“We’ve met young girls who walk in the 115ºF heat of the Sahel Desert to collect water from 1,000-year-old holes,” he told me. “We’ve met women in Ethiopia who walk to the river before sunrise and don’t get back until after lunch. We’ve even met mothers in Mali who sometimes sleep next to an open water source so they can be first in line when the water refills the next morning.”
That time adds up. “Worldwide, women and girls spend an estimated 200 million hours every single day collecting water,” Scott told me.
“This burden robs women and girls of time to learn, time to be a kid, time to earn an income, time to rest, and time spent with family. For hundreds of millions of people, being born female means life revolves around water collection. Everything else comes second.”
Even more than robbing women and girls of their time, it can rob them of their lives. “Every day, even when they are sick and injured, women have to make the physically demanding walk for water—returning with a 40-pound Jerry Can,” Scott says. “Often, they’re traversing dangerous terrain. We’ve heard heartbreaking stories of wildlife attacks, women falling off of cliffs in Ethiopia, and girls who can’t swim drowning in open water sources in Uganda.”
I learned that one of the most prevalent threats women and girls face on the walk for water is falling victim to gender-based violence. “We’ve met too many women and girls who have been subjected to horrendous acts of sexual assault: young girls like Grace and Sarah in Uganda,” Scott told me.
I cried when I heard about their story and thought of my own daughters and granddaughters. “The sisters walked to collect water for their family every day,” Scott said. “One day, on her way back from the lake, Grace was attacked by a group of men, and one of them sexually assaulted her. Weeks later, she realized she was pregnant. Grace was 14 years old. Not long after, her sister Sarah, on the same walk for water, was also attacked, sexually assaulted, and became pregnant.”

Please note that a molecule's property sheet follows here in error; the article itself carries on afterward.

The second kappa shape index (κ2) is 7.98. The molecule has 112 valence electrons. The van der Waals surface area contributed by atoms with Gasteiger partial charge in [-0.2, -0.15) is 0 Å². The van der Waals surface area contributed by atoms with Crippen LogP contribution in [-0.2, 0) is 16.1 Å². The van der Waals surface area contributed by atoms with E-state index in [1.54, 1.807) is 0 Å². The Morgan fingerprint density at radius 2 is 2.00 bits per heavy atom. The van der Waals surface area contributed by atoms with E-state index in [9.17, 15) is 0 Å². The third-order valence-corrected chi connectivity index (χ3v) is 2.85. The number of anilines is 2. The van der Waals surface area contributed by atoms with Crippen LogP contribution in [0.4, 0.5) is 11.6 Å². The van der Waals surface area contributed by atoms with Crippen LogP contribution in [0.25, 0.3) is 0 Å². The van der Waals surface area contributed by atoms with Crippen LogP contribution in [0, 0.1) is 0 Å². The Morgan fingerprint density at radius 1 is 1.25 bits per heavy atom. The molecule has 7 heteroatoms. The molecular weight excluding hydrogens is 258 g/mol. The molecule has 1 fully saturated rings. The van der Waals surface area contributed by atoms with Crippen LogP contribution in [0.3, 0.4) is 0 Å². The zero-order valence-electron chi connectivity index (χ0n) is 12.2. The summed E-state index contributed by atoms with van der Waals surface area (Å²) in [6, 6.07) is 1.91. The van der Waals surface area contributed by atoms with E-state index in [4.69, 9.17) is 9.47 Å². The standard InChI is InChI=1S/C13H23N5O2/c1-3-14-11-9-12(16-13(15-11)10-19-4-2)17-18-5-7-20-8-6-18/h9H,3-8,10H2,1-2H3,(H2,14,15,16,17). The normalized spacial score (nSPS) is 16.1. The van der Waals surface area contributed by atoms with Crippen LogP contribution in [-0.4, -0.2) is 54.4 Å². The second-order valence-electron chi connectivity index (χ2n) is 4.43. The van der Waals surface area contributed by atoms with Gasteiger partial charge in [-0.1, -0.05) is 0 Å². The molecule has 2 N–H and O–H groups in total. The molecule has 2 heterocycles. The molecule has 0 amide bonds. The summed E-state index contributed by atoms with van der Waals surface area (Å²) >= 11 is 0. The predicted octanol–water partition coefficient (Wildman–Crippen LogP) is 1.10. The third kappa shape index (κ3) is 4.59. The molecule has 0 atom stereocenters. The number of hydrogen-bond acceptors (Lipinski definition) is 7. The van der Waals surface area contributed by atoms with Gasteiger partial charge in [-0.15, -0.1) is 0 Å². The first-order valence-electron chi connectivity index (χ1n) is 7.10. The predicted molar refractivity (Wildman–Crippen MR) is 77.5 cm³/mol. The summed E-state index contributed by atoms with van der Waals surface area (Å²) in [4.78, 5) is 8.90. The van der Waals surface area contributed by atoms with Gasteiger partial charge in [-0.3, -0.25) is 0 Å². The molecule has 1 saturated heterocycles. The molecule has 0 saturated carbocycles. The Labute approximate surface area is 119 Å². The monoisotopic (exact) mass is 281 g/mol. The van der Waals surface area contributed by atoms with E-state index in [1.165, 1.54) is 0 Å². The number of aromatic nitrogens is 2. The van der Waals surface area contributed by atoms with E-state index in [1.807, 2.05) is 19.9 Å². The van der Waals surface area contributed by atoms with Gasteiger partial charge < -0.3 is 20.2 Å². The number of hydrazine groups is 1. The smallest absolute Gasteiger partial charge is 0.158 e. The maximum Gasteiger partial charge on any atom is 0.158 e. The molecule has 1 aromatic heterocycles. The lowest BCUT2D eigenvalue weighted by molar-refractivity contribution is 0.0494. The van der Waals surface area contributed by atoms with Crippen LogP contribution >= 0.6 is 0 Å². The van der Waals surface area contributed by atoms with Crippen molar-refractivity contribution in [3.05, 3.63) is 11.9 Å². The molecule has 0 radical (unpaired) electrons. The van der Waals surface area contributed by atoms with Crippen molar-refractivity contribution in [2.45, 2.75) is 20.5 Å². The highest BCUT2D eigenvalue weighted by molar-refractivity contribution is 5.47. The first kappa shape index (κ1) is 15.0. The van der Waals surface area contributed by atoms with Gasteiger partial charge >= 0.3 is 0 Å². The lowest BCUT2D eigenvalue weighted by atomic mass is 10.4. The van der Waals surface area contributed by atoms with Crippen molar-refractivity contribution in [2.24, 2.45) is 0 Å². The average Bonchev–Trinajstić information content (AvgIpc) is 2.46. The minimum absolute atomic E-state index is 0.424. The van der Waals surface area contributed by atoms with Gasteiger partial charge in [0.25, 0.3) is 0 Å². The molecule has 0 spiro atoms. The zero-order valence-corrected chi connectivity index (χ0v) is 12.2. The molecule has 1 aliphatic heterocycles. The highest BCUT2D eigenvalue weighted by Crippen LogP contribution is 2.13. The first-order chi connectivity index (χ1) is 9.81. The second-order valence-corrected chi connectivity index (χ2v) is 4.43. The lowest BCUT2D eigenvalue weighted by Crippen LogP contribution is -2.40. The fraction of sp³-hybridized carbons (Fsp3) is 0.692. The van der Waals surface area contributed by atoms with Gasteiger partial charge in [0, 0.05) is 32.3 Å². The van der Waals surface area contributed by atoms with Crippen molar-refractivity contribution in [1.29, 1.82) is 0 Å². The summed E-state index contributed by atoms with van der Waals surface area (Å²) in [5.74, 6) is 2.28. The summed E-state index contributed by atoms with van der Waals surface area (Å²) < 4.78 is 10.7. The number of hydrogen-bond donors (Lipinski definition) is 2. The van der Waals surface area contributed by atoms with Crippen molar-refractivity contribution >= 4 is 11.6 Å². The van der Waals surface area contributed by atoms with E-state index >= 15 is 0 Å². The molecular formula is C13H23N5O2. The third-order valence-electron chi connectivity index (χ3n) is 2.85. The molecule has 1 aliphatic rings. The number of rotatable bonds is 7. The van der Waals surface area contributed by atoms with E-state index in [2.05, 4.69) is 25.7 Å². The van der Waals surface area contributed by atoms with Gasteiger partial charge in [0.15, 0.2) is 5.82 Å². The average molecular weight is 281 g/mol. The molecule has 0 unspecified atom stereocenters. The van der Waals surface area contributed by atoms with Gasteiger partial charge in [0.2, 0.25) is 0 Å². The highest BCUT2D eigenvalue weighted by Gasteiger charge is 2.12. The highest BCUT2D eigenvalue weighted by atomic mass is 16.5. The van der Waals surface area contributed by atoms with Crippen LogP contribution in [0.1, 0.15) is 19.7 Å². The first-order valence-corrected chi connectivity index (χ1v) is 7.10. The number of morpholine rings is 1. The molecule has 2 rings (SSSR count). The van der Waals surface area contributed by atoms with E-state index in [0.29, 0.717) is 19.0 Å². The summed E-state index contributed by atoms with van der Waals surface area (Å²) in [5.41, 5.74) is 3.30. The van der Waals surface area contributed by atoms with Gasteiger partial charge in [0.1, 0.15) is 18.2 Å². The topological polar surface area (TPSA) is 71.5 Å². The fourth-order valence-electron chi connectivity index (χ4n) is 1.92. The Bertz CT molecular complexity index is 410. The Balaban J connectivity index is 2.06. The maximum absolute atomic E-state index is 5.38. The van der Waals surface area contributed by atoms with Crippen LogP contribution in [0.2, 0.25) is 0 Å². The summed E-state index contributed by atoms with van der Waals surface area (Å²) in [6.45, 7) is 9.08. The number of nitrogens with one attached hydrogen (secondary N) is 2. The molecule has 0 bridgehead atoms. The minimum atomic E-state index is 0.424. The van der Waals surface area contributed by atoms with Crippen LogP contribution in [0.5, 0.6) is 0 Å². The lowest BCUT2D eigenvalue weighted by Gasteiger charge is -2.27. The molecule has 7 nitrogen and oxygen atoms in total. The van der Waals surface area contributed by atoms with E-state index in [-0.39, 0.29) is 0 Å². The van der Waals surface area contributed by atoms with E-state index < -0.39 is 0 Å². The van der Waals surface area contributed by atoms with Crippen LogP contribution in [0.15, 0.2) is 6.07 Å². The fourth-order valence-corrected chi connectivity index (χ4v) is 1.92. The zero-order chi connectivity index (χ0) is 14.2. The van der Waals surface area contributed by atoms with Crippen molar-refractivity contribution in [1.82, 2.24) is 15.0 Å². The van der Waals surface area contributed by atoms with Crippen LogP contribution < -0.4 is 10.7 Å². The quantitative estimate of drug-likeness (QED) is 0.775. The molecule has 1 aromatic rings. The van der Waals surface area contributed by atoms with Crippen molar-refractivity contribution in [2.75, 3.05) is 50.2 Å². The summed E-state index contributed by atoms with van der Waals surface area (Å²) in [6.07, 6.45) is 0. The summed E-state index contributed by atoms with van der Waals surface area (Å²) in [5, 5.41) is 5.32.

The results were heart-breaking. “Both sisters were forced to drop out of school and battled the stigma of being young, unwed, and pregnant in their community. It was a devastating and debilitating time.” Imagine if these were your sisters or daughters. What would you do to prevent this happening to them? But it doesn’t have to be like this. Clean water can save lives and men can help.
“Today, Grace, Sarah, and all of the women in their village no longer walk to the lake to collect their water,” Scott says.
“Thanks to our local partner in Uganda, GOAL, they have a well in the middle of their village that women can access without fear of being attacked by anything or anyone. Until everyone has this basic need met, women around the world will wake up every day and put their bodies on the line to collect water.”
Healing Male Violence and Bringing Clean Water to the World Are Related
For most of human history humans lived in balance with the natural world. We lived with clean air and clean water. Six thousand years ago, we changed our two-million-year heritage and began to dominate nature. What we did to the natural world we did to ourselves, women, children, and other men.
As Dr. Riane Eisler says in her book The Chalice and the Blade and more recently in the book, with Douglas P. Fry, Nurturing Our Humanity: How Domination and Partnership Shape Our Brains, Lives, and Future, “There are two large cultural configurations at opposite ends of a continuum: the partnership system and the domination system.” Our roots are in partnership and men can lead the way to return to our partnership roots.
Healing male violence has been my life work. I have a vision of bringing together a million men who are committed to healing male violence in the world, starting with a joint effort with Scott Harrison and Charity: Water. I’d like to see a million men come together to end the violence that has caused our disconnection from the earth and bring clean water to everyone. Like the million-man march that occurred in Washington, DC in 1995, I have a vision of a million-man march to end violence in the world. It would be a gathering of men who truly are ready to protect and serve.
If you’d like more information on how to join our efforts, please email me Jed@MenAlive.com and put “End Violence, Bring Water” in the subject line.
The post A Boy’s Trauma, A Man’s Violence, and How Two Men Plan to Heal the World – Part 3 appeared first on MenAlive.